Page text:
If we aspire to grow to be a wise elder, we will recognize that the wisdom of age does not simply happen by living many years and having many experiences. It involves acknowledging and accepting that life requires resilience, flexibility, patience, and sharing this knowledge with others.
Our churches are graying. But aging and growing older shouldn’t be thought of as a negative life stage. Aging can be the path leading toward maturity, growth, and wisdom.
Ageism can shorten a lifespan by 7.5 years, according to a 2002 study by Becca Levy. Individuals with a more positive self-perception of aging lived an average of 7.5 years longer than those with less positive self-perceptions.
Sunny Day Club® provides respite for family caregivers and a regular outing for loved ones in the early stages of memory loss.
Food provides the nutrients and energy you need as you age. Follow these tips to help you maintain a healthy weight, get needed nutrients, and lower your risk of developing certain diseases.
Older adults often say they want to stay in their own homes as long as they can. We describe such thinking as aging in place — defined as living in the home and community of your choice as you age. It is a place where one feels safe has the ability to control and enjoy life experiences.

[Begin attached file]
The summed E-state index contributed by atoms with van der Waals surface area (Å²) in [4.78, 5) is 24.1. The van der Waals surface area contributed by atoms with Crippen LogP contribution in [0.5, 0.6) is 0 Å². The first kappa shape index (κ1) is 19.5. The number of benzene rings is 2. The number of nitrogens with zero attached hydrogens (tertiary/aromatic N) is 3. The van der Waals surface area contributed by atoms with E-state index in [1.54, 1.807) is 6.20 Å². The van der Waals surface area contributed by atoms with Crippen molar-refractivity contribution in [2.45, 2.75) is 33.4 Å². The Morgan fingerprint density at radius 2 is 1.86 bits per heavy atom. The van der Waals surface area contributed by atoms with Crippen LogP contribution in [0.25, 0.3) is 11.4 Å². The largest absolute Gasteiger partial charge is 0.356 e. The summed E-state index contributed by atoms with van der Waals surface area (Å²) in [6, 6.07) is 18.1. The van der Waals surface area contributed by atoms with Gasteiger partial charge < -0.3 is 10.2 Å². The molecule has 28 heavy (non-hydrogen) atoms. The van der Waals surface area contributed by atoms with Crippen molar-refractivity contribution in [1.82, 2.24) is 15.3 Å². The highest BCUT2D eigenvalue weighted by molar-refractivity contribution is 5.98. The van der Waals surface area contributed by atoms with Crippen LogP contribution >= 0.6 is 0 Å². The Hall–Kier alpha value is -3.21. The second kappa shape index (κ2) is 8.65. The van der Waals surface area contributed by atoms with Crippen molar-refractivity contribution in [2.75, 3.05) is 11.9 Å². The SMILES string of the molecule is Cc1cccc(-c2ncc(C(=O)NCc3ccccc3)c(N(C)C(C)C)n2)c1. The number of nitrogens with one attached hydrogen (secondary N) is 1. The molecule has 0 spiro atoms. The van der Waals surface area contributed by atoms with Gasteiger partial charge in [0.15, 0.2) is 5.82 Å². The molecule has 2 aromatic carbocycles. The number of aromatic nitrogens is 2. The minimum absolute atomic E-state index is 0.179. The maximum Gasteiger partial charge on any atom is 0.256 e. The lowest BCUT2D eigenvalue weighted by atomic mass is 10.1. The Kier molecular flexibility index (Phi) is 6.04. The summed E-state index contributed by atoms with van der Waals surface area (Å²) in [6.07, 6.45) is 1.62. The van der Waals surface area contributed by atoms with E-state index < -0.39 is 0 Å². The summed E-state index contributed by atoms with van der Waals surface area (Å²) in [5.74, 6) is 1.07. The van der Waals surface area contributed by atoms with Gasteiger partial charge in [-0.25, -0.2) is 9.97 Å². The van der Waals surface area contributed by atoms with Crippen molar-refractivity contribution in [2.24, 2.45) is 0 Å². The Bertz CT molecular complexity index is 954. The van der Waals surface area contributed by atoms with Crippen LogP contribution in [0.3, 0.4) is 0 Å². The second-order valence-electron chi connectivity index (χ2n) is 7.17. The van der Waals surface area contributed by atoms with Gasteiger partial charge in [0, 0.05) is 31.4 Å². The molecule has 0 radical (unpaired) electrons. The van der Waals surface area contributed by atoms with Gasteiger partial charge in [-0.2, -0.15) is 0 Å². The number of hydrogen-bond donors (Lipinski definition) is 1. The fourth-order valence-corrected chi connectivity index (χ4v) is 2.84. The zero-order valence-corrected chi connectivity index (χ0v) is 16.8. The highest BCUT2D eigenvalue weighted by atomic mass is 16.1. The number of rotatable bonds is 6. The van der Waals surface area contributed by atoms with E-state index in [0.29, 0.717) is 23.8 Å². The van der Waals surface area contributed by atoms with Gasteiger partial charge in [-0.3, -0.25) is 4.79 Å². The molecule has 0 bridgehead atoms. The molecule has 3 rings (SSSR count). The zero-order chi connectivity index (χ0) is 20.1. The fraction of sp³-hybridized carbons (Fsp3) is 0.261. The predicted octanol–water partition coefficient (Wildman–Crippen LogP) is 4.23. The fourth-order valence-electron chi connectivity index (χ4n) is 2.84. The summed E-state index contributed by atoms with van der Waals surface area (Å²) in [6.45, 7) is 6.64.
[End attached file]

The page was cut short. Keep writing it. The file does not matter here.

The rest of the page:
An important role for the Church in its ministry by, with, and for older adults is helping older adults age in faith. In other words, effective congregational ministries intentionally invite, nurture, and equip older adults to age faithfully!
As a child, I had freckles on my nose and cheeks. My body was not covered in freckles like some of my childhood friends, but I didn’t like that I had freckles anywhere on my body. My distain for my freckles was well known to my family.
Memphis’ St. Matthew’s United Methodist Church received a $7,250 ENCORE Ministry grant to help renovate a storm-damaged room and make it a safe and inviting workout area for senior adults. Church member and community residents use the facility.
Older adults play vital, positive roles in our communities – as family members, friends, mentors, volunteers, civic leaders, members of the workforce, and more. Just as every person is unique, so too is how they age and how they choose to do it – and there is no “right” way.